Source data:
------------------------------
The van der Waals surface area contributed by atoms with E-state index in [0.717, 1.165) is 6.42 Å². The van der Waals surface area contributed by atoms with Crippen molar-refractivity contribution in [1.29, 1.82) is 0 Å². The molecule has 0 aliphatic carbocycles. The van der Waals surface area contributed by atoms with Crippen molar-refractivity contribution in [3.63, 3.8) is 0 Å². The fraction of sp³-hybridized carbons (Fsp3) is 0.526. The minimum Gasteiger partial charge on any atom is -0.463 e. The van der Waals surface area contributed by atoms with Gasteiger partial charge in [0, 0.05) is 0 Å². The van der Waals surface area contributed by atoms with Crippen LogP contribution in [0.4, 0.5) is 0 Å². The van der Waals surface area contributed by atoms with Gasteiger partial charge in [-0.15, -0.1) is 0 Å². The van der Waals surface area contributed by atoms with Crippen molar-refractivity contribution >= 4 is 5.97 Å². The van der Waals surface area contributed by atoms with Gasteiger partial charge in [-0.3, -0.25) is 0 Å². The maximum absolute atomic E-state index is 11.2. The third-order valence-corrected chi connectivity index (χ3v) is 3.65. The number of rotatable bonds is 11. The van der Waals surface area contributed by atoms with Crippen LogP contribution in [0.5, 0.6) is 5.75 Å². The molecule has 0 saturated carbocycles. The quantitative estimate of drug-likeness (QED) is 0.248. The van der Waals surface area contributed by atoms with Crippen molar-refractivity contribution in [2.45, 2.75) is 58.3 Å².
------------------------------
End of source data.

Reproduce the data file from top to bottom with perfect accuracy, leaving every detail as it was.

The van der Waals surface area contributed by atoms with E-state index in [0.717, 1.165) is 6.42 Å². The van der Waals surface area contributed by atoms with Crippen molar-refractivity contribution in [1.29, 1.82) is 0 Å². The molecule has 0 aliphatic carbocycles. The van der Waals surface area contributed by atoms with Crippen molar-refractivity contribution in [3.63, 3.8) is 0 Å². The fraction of sp³-hybridized carbons (Fsp3) is 0.526. The minimum Gasteiger partial charge on any atom is -0.463 e. The van der Waals surface area contributed by atoms with Gasteiger partial charge in [0, 0.05) is 0 Å². The van der Waals surface area contributed by atoms with Crippen LogP contribution in [0.4, 0.5) is 0 Å². The van der Waals surface area contributed by atoms with Gasteiger partial charge in [-0.15, -0.1) is 0 Å². The van der Waals surface area contributed by atoms with Crippen molar-refractivity contribution >= 4 is 5.97 Å². The van der Waals surface area contributed by atoms with Gasteiger partial charge in [-0.3, -0.25) is 0 Å². The maximum absolute atomic E-state index is 11.2. The third-order valence-corrected chi connectivity index (χ3v) is 3.65. The number of rotatable bonds is 11. The van der Waals surface area contributed by atoms with Crippen LogP contribution in [0.5, 0.6) is 5.75 Å². The molecule has 0 saturated carbocycles. The quantitative estimate of drug-likeness (QED) is 0.248. The van der Waals surface area contributed by atoms with Crippen molar-refractivity contribution in [2.45, 2.75) is 58.3 Å².